September 30, 2022

The European Central Bank promises more rate hikes after an unprecedented increase

The European Central Bank promises more rate hikes after an unprecedented increase

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  • Raise the interest rate on deposits from zero to 0.75%
  • Inflation in the euro area is uncomfortably high and rising
  • New ECB forecasts show higher inflation and lower growth
  • More price hikes have been reported
  • The downward growth scenario is already happening

FRANKFURT (Reuters) – The European Central Bank raised key interest rates by an unprecedented 75 basis points on Thursday and promised more increases, prioritizing fighting inflation even as the European bloc likely headed toward a winter recession and gas rationing.

With inflation soaring to its highest level in half a century and approaching double-digit territory, policymakers worry that rapid price growth is becoming entrenched, melting household savings, discouraging investment, and unleashing a hard-to-break spiral in wage prices.

In the wake of the July rate hike, the European Central Bank raised the deposit rate to 0.75% from zero and raised the key refinancing rate to 1.25%, the highest for both since 2011, with promised moves for the next several meetings.

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However, the European Central Bank lags behind many of its peers, notably the US Federal Reserve, in raising interest rates and some analysts see the huge steps since July as an attempt to catch up.

“We expect interest rates to be raised further, because inflation is still very high and is likely to remain above our target for a long time,” European Central Bank President Christine Lagarde said, adding that Thursday’s decision was unanimous.

“We think it will take several meetings,” she said. “How many? It might be more than two, including this one, but it’s also likely less than five,” Lagarde said, suggesting that the price hike could continue into early 2023.

Reuters graphics

Policy makers have been swinging for weeks between 50 and 75 basis points, but another jump in both headline and core inflation is likely to have settled the argument with Lagarde repeatedly arguing that the current high is simply not acceptable.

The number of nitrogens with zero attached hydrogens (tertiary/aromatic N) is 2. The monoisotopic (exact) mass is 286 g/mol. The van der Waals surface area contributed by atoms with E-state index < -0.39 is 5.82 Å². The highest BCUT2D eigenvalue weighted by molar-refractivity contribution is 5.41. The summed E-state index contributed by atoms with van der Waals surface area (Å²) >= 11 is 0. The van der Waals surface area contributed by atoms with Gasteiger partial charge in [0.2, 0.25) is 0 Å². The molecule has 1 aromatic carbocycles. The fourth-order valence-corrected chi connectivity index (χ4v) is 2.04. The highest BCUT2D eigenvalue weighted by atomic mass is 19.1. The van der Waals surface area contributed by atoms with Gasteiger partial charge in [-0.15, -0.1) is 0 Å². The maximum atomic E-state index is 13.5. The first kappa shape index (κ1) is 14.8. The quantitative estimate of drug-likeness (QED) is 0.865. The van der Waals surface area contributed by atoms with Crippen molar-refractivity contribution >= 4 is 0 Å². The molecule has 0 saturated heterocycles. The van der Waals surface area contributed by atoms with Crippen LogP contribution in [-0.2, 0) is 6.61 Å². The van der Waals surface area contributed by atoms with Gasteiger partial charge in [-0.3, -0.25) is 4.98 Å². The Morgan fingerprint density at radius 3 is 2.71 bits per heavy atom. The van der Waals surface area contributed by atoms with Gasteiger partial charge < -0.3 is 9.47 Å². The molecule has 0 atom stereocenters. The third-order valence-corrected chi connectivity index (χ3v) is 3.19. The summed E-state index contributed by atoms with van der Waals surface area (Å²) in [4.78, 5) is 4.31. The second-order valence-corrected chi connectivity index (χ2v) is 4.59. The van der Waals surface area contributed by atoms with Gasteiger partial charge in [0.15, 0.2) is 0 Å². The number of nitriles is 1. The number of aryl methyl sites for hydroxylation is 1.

When asked about future moves, Lagarde said 75 basis points is not the norm and future moves may be smaller, but she also refused to rule out a similarly large move in the future.

“We still expect the deposit rate to rise to 1.75% by the beginning of next year, but the rate hike will be paused after that due to the recession that will be visible after that,” said Joerg Kramer, economist at Commerzbank.

“In order to permanently rein in inflation, the ECB will have to go above and beyond, because inflation is significantly above its target,” Kramer added.

Reuters graphics

Inflation jumped to 9.1% in August and the European Central Bank’s new forecast expects a peak near that level just before the end of the year, even if some market analysts see it over 10% soon.

However, this forecast puts price growth above the bank’s 2% target for years to come with the 2023 forecast rising to 5.5% from 3.5% and 2024 at 2.3%, above the 2% target.

Markets, which saw Thursday’s move as highly likely, are now pricing in just over 50 basis points in October and a similar hike in December.

“What we are is not price neutral,” Lagarde said. “We’re going in that direction. It takes a front-loading. It’s going to take more hikes in the next several meetings.”

The European Central Bank’s growth forecast, which has been cut sharply for next year, predicts an economic stagnation during the winter months, but many potential downside risks, notably the loss of Russian gas, have already materialized.

Reuters graphics

“We see today’s decision in favor of the bigger move as a signal to markets that the central bank is serious about restoring its anti-inflation credentials and is willing to accept the costs in terms of lower growth to ensure price stability,” Morgan Stanley said in a note.

In the ECB base scenario, the economy is expected to expand by 0.9% next year while on the downside, it may contract by 0.9%.

However, this downside scenario would push inflation higher, to 2.7% in 2024 as the drag caused by the economic downturn will be far outweighed by persistently high natural gas prices.

EUR weakness may have been taken into account on Thursday.

The euro has been parity against the dollar for weeks, and its sharp drop to two-decade lows this year has increased import costs and increased inflation.

Lagarde added that while her huge balance sheet is rotating, as some of her peers have done, it may be on the agenda at some point, she is now focusing on interest rates as a tool.

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(Reporting by Balach Kuranyi and Francesco Canepa) Editing by Hugh Lawson

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